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Power of Skewness and Kurtosis to Predict Stock Returns

| | Posted in: Technical Trading

Many studies rely on the first moment (mean) of historical asset return distributions and/or the second moment (variance or standard deviation) to predict future returns. Are the third (skewness, indicating left-right tail asymmetry) and fourth (kurtosis, indicating fat-tailedness) moments of return distributions useful for predicting returns? In the July 2011 update of their paper  entitled “Do Realized Skewness and Kurtosis Predict the Cross-Section of Equity Returns?”, Diego Amaya, Peter Christoffersen, Kris Jacobs and Aurelio Vasquez investigate whether decile sorts of individual stocks based on variance, skewness and kurtosis of intraday stock returns over the past week significantly predict returns the next week. Using past-week averages of daily realized volatility, skewness, and kurtosis computed from prices at five-minute intervals, and associated firm characteristics, for a broad sample of U.S. stocks over the period January 1993 through September 2008 (over two million firm-week observations), they find that:

  • The relationship between moments of intraday returns over the past week and returns the next week is:
    • Strongly negative for skewness.
    • Positive for kurtosis.
    • Null for volatility.
  • A trading strategy that each Tuesday buys (sells) with equal weighting stocks in the lowest (highest) tenth of realized skewness generates an average weekly gross return of 0.43%. Adjusting for market, size, book-to-market and momentum factors produces a gross weekly alpha of 0.46%.
    • The effect is more pronounced for small companies with low book-to-market ratio, low lagged returns, high volatility (see chart below), high illiquidity, high maximum return over the previous month, low number of following analysts and high market beta.
  • A strategy that each Tuesday buys with equal weighting stocks in the highest (lowest) tenth of  realized kurtosis generates an average weekly gross return of 0.16%.  Adjusting for market, size, book-to-market and momentum factors produces a gross weekly alpha of 0.13%.
  • Results are generally robust to different measures of skewness and kurtosis, subsamples, exclusion of Januaries and portfolio weightings (though value weighting reduces performance).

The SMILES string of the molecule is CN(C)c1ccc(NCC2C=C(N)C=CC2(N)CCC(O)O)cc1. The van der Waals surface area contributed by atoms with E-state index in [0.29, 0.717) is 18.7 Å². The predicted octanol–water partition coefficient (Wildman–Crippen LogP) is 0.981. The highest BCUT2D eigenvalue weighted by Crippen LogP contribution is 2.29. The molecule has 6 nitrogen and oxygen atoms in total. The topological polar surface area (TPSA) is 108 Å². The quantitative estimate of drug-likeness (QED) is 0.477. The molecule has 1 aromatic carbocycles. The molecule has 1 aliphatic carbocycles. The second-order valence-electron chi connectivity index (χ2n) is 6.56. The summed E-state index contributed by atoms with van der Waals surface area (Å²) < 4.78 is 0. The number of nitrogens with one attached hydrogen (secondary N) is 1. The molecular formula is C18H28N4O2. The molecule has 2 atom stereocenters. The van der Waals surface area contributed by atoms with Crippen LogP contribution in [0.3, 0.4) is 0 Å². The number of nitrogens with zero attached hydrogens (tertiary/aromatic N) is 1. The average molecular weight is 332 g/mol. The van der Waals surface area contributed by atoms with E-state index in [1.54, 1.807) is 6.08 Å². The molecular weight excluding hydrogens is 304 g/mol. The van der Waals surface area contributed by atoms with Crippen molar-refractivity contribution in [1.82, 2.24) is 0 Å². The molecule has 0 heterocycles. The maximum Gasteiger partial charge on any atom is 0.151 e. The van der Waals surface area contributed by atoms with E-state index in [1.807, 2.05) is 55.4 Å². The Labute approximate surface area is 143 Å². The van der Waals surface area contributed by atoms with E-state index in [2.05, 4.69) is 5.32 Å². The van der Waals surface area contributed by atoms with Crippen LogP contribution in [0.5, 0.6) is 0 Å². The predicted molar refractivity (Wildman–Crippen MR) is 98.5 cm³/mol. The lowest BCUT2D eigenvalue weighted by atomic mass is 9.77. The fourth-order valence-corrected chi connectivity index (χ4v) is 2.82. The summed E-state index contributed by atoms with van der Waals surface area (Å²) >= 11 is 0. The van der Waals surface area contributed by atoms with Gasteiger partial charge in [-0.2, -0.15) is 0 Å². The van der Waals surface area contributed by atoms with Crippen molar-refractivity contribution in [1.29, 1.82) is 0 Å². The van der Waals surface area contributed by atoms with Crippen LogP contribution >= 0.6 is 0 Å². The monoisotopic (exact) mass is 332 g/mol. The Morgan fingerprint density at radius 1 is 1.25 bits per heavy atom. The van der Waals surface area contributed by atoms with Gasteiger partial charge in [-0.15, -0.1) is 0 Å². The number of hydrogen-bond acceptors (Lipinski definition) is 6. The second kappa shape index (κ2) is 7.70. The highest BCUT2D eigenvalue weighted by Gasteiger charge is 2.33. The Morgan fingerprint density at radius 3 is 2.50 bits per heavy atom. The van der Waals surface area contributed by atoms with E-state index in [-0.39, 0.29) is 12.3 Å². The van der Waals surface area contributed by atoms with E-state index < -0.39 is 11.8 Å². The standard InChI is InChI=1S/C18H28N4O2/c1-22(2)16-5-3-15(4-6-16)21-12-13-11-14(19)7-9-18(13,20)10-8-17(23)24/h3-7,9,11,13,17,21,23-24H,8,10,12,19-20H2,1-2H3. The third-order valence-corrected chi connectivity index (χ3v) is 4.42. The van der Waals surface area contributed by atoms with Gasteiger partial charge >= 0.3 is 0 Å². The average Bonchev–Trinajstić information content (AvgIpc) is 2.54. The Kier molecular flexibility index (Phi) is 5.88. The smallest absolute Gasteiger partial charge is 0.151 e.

The following chart, taken from the paper, summarizes the effect of realized volatility on the weekly return spread between stocks with low and high short-term skewness. The 25 average portfolio returns shown (in basis points) derive from double quintile sorts first on past-week skewness and then on past-week volatility. Results show that the skewness premium is almost non-existent for low-volatility stocks and most pronounced for high-volatility stocks.

In summary, evidence indicates that U.S. stock traders may be able to exploit high-frequency return distribution skewness (especially among high-volatility stocks) and kurtosis measurements for short-term trading.

Cautions  and considerations regarding findings include:

  • Monitoring high-frequency returns requires intensive data collection and calculations.
  • Reported returns are gross, not net. Including reasonable weekly trading frictions would materially reduce or eliminate trading returns. Note that stocks contributing most to the effects are likely the most expensive to trade.
  • Tests of statistical significance assume well-behaved return distributions. To the extent the distributions are wild, these tests lose meaning.
  • It would be interesting to know whether the extreme stock market conditions of late 2008 through early 2009 affect findings and whether findings hold for asset classes as well as individual U.S. stocks.

For a different take, see “Basic Equity Return Statistics”, which describes considerable variation in return distribution moments (using daily rather than high-frequency data) for stock indexes (rather than individual stocks) over long periods.

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